These Harvard men were a hop, skip, and jump apart
When the Olympic Games approach again, I have wild recollections I am at last willing to share.
South Boston is traditionally as Irish as Paddy Murphy's pig, and while that should deter my participation for numerous reasons, I nonetheless have warm associations with Southie beginning with the modern Olympic games. Consider:
In 1924 I was a high school youngster from down Maine, and an uncle took me to Boston to see the sights. We went into the catacombs of the Boston Post on Newspaper Row to see them print the colored funnies for next Sunday. On that occasion I shook hands with Jim Connolly, who was a writer on the Sunday Post. In the next decade I would see him now and then, and we got acquainted.
Some months later, the summer Olympics in Paris approached. I read about Jim Connolly in a Post story and found out who he was.
In 1896, the ancient Olympic games were revived in Athens. Connolly was a second-year law student at Harvard and rather good at an athletic competition called the hop-skip-and-jump. So he quit college and headed for Athens. This event is now called the triple jump, but was then a school playground exercise. The former name lives on in our lingo as a short, undefined distance. ("When you get to the schoolhouse, our place is just a hop, skip, and a jump down the street.")
Jim got to Greece by freighter, then got on the wrong train and almost missed the competition in Athens, arriving just as they were calling his name. He hopped, skipped, and jumped, and won the event. It made an inspiring story that the Boston newspapers liked to reprint every four years. Jim was accordingly the first athlete to win an event in the modern, revived, games. He also competed in the high jump, taking second, and the broad jump, taking third.
In 1896, the champion got a silver medal and a laurel wreath, second place got a bronze medal with a wreath, and third got nothing. Champ Jim came home and took to writing, which is how he came to be at the Post some 25 years later when he shook my hand. Besides Sunday articles, he did novels and nonfiction, all of it sea-related, and he did a book about Gloucester fishermen. His Olympic medal is with his books and papers in the special collections at Colby College library in Waterville, Maine.
Next comes Ed Gilligan. Ed showed up as a Post Sunday writer. He came home from Navy duty in 1918, and his father knew Sen. David I. Walsh of Irish persuasion. Somehow, the senator got Ed into Harvard.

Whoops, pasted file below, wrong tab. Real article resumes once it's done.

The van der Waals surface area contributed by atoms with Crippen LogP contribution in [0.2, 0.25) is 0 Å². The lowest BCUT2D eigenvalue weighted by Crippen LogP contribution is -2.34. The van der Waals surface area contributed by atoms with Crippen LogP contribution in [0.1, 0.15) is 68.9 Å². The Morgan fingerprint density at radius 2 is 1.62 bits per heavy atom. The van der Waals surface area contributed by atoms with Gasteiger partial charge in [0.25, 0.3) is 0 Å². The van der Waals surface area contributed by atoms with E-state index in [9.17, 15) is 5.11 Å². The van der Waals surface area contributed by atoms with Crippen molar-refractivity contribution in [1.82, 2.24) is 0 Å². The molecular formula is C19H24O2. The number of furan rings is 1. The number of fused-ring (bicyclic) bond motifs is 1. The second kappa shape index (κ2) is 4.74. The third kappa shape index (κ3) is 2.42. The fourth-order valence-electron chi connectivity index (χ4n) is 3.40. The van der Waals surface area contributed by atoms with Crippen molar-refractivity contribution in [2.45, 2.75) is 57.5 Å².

I never knew how this was done but I surmise it had something to do with South Boston.
Things went well for Ed until he started French and found that the professor was named Gilligan. In the first class, Professor Gilligan called the roll, and when he came to Edmund Gilligan he shuddered and said, "Perhaps Mr. Gilligan will remain for a moment arfter clarss?" Ed told me he stayed after class and went forward to the desk and said, "You wished to see me, sir?"
"Ah, yes; I believe you and I share the same name."
"And what is that, sir?"
"I wonder if percharnse we're related?"
"I think not even remotely. sir!"
"Our brarnch of the family is the Wessex brarnch of the family."
"No, our branch is the Galway branch."
"Our brarnch is the High Church brarnch."
Student Gilligan said, "I think, sir, that our branch of the family would consider your branch of the family very low church indeed." Then student Gilligan bowed adieu and went across Harvard Yard to Administrations and went inside. He found all his Harvard Legacy classmates, with their little green felt book bags had preceded him and were waiting. To a man they rose, bowed, and gestured for him to go ahead. "Arfter you." they said. Ed Gilligan told me he went in to see the correct official, and said, "Two Gilligans in one room are one too much, I want to change professors."
This interested me, as Professor Gilligan taught just one year at Harvard and then went to teach at Bowdoin, where I studied French with him and found him a good teacher. He cried when he read Verlaine to us, and you can't fault that!
Ed Gilligan became a Post Sunday writer. He also wrote some sea novels: "I Name Thee Mara," (1946) and "White Sails Crowding" (1939) are two of his titles, both good reads with an Irish flavor as full of the blarney as South Boston.
Then came the star-crossing and Jim Connolly accused Ed Gilligan of stealing his salt water, haddock, and Gloucester stuff, and who threw the overalls in Mrs. Murphy's chowder? I had taken enough corned beef and cabbage with Ed Gilligan, so I was obliged to say I wouldn't wonder, but the matter was unresolved and Ed never confessed or denied. I know he did have his own talent and didn't need to purloin.
His valedictory novel was "My Earth, My Sea" (1959), a poignant tale about the wild horses on Sable Island. It's as good as anything Jim Connolly ever wrote.